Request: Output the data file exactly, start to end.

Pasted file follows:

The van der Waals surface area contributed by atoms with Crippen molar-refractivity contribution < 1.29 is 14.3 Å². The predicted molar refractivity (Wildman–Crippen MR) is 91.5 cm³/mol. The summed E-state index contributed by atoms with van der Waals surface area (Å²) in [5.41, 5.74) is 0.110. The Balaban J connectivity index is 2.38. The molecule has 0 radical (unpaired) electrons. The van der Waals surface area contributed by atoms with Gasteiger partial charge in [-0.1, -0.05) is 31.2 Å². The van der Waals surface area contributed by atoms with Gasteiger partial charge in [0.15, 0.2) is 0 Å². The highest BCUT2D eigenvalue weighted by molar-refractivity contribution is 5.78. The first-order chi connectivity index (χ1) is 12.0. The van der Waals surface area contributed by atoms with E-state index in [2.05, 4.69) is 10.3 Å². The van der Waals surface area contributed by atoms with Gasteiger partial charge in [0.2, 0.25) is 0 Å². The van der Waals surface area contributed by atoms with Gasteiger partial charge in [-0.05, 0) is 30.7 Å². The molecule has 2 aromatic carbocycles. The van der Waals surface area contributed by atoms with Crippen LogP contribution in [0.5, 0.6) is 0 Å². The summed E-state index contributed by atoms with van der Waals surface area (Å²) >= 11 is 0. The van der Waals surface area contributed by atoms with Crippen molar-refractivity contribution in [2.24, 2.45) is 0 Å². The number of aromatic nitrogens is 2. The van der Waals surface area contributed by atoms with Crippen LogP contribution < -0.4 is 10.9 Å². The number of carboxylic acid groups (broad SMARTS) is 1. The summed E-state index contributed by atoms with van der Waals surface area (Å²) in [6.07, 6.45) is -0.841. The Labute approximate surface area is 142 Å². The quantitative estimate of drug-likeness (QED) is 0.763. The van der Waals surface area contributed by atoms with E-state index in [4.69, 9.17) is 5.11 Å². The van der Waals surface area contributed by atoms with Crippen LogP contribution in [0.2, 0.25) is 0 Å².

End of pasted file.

The van der Waals surface area contributed by atoms with Crippen molar-refractivity contribution < 1.29 is 14.3 Å². The predicted molar refractivity (Wildman–Crippen MR) is 91.5 cm³/mol. The summed E-state index contributed by atoms with van der Waals surface area (Å²) in [5.41, 5.74) is 0.110. The Balaban J connectivity index is 2.38. The molecule has 0 radical (unpaired) electrons. The van der Waals surface area contributed by atoms with Gasteiger partial charge in [-0.1, -0.05) is 31.2 Å². The van der Waals surface area contributed by atoms with Gasteiger partial charge in [0.15, 0.2) is 0 Å². The highest BCUT2D eigenvalue weighted by molar-refractivity contribution is 5.78. The first-order chi connectivity index (χ1) is 12.0. The van der Waals surface area contributed by atoms with E-state index in [2.05, 4.69) is 10.3 Å². The van der Waals surface area contributed by atoms with Gasteiger partial charge in [0.2, 0.25) is 0 Å². The van der Waals surface area contributed by atoms with Gasteiger partial charge in [-0.05, 0) is 30.7 Å². The molecule has 2 aromatic carbocycles. The van der Waals surface area contributed by atoms with Crippen LogP contribution in [0.5, 0.6) is 0 Å². The summed E-state index contributed by atoms with van der Waals surface area (Å²) >= 11 is 0. The van der Waals surface area contributed by atoms with Crippen molar-refractivity contribution in [2.24, 2.45) is 0 Å². The number of aromatic nitrogens is 2. The van der Waals surface area contributed by atoms with Crippen LogP contribution < -0.4 is 10.9 Å². The number of carboxylic acid groups (broad SMARTS) is 1. The summed E-state index contributed by atoms with van der Waals surface area (Å²) in [6.07, 6.45) is -0.841. The Labute approximate surface area is 142 Å². The quantitative estimate of drug-likeness (QED) is 0.763. The van der Waals surface area contributed by atoms with E-state index in [4.69, 9.17) is 5.11 Å². The van der Waals surface area contributed by atoms with Crippen LogP contribution in [0.2, 0.25) is 0 Å².